The old West, land of conquest, of a few people getting rich and many who died in cruel gory ways. Land which the European colonists, from either Europe or the East America, were stealing from the native Americans through killing and massacres, only for the sake of seizing more territories.

The Wild West pictures that inhabit our mind are mainly coming from the American production of the 50’s, 60’s and 70’s which created the icon of Saloons, Cowboys, puritan women vs. prostitutes, the Whiskey culture, the tough men, the immense desertic expanse between Nevada, California and Texas.

but was the picture that the directors portrayed of the Old West representative and accurate?

Naturally, like any other stereotype, it is complex to imagine a life spent only by battling and looking for gold, without anyone growing plants or carrying the most humble duties, despite the high rate of Afro American slaves. In this gallery of pictures you are about to see there are displayed some frames of old saloons and at their inside the main characters of this epoch.


Below: Klondyke Dance Hall & Saloon in 1909, Seattle

Amongst them it is possible to notice some cowboys, but beside them also many ordinary people, dressed in a not so different way from the ones you could have met in Europe or the already civilized New York back then.

The first “real” saloon was the Brown’s Saloon in Wyoming, in the border between Wyoming, Utah and Colorado, also known as the “Brown’s Hole”. The bar opened in 1822 and its clients were mainly  fur hunters. Another popular saloon in 1820 circa was in Colorado in Bent’s Fort, which was operating for the soldiers stationing at the fort.

Below:  Shamrock Saloon in 1905

In California the opening of the saloons followed the Gold rush, started at the end of the 40’s in the 19th century. In a short time 30 different saloons opened up, were the pioneers would be accommodated and they would spend the few coins they had managed to gather up in the mines.

In the Saloons they were drinking Whiskey, sometimes with the addiction of tobacco or burnt sugar, which then would assume several names: Firewater, Dynamite, Redeye, or Bug Juice. There was also the Mule Skinner, mixture of the BlackBerry liqueur and whisky, or the Cactus Wine which would include tequila, tea and peyote. There was also loads of beer, even though certainly not served as cold as it is nowadays.

Below: inside view of the Table Bluff Hotel & Saloon in California, 1889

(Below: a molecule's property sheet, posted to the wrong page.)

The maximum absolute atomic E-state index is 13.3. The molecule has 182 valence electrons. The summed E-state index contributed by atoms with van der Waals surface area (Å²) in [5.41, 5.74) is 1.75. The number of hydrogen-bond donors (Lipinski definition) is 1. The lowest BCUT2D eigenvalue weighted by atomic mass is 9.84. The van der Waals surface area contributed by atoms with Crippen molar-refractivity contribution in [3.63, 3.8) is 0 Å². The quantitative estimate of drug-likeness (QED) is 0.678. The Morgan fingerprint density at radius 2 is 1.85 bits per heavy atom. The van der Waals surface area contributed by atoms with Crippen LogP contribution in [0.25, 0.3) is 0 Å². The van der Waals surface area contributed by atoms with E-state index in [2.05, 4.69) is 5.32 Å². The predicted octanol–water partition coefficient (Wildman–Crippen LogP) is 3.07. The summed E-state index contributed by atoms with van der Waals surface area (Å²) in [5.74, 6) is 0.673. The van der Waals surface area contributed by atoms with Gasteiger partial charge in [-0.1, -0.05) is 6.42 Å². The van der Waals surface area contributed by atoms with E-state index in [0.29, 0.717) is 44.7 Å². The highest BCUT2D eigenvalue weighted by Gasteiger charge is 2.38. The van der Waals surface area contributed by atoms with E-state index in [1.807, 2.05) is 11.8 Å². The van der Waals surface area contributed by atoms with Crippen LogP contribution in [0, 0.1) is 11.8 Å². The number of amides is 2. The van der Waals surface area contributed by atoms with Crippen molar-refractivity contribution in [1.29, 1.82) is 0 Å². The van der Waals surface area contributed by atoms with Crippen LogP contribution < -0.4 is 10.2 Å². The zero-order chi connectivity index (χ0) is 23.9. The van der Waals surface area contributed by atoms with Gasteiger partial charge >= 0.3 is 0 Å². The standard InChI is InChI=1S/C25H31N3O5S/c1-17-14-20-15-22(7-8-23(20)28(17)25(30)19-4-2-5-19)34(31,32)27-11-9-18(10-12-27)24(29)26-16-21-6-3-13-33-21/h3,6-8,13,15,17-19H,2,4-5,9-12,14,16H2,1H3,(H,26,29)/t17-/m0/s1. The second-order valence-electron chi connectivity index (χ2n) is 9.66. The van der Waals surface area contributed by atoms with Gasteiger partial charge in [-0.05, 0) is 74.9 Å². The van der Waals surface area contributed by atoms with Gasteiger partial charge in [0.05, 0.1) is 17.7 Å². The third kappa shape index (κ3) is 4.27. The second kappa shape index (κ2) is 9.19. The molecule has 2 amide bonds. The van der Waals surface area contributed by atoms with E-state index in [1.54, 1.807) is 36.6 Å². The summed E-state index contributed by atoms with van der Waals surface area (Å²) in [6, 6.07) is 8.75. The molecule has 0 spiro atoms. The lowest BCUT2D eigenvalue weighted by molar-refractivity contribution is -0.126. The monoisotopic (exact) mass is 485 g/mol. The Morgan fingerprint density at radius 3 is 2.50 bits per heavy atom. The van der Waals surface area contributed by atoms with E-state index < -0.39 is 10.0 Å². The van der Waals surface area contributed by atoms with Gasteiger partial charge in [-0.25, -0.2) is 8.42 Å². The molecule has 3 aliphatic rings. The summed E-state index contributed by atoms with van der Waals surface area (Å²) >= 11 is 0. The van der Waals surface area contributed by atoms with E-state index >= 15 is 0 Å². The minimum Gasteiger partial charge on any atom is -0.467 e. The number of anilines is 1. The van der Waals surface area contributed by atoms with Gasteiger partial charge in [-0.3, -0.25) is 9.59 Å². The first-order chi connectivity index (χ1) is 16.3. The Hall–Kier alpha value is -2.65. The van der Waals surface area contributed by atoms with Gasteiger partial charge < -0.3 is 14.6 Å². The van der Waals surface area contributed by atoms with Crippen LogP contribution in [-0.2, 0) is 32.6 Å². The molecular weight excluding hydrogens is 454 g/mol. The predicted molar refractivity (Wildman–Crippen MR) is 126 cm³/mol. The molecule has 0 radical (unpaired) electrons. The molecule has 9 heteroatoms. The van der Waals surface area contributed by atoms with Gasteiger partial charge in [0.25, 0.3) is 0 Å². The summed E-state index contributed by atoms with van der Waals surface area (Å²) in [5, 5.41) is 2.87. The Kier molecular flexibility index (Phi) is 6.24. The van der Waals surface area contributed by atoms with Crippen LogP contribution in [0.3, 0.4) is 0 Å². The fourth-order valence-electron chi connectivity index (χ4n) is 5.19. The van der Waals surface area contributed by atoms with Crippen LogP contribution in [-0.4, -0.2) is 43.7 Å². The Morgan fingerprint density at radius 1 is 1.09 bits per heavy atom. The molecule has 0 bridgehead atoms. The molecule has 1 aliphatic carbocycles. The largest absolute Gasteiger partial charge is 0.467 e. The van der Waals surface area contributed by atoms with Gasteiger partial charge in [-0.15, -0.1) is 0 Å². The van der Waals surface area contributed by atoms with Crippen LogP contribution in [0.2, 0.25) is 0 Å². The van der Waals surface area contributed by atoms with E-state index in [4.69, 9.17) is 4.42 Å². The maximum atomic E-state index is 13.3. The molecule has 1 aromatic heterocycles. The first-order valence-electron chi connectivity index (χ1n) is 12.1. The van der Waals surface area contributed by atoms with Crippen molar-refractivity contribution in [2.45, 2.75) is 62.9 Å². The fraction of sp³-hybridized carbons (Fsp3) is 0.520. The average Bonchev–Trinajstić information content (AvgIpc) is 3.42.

Inside the Saloons, beside drinking it was also possible to smoke opium and restore with one of the professionals working for the bar. These women were furthermore the only ones as the ones from the village were not allowed inside the saloons.

In 1893, due to brawls, shooting and brothels, the situation had gone so out of control that an “Anti-Saloon League” popped up; this organization was a precursor of the future prohibitionists  from the 20’s and 30’s in the US. The saloon era was about to turn to an end yet the icon that it would have left behind was far from being forgotten.

Below: scene from the street in front of the Clancy’s Saloon in Skagway, Alaska. October  1897 during the gold rush in Klondike

Below: Judge Roy Bean’s saloon in Langtry, Texas. Beginning 1900

Below:  Pozo, California, 1870. The Pozo Saloon, built in 1858, is still existing and visible on the right

Below:  Saloon in Ehrenberg, Arizona, 1911

Below: Arcade Saloon in 1898. Eldora, Colorado

Below: Wyatt Earp’s Saloon in Tonopah, Nevada,  1902. The woman on the horse on the left could be Josie Earp

Below: some men at the Road House Saloon of Bluff City, in Alaska. 1906 circa

Below: gaming table in the Orient Saloon di Bisbee, Arizona. 1900 circa

Below: inside view of the Toll Gate Saloon in 1897. Black Hawk, Colorado

Below:  Bar Room in 1885. Charleston,  Arizona

Below: “Second Class Saloon”, Alaska,  1° July 1901

Below: Bob Saloon of Miles City, in Montana, 1880

Below: Long Branch Saloon of Dodge City, in Kansas, built in 1874

Below:  Crystal Palace Saloon of Tombstone, Arizona. 1885

Below: inside of the Long Branch Saloon. Dodge City, Kansas

Public domain pictures

Matteo Rubboli

I am a publisher specialised in the digital distribution of culture and founder of the portal Vanilla Magazine. I don't wear a tie or branded clothes, I keep my hair short so I don't have to comb it. That's not my fault but just the way I've been drawn as...

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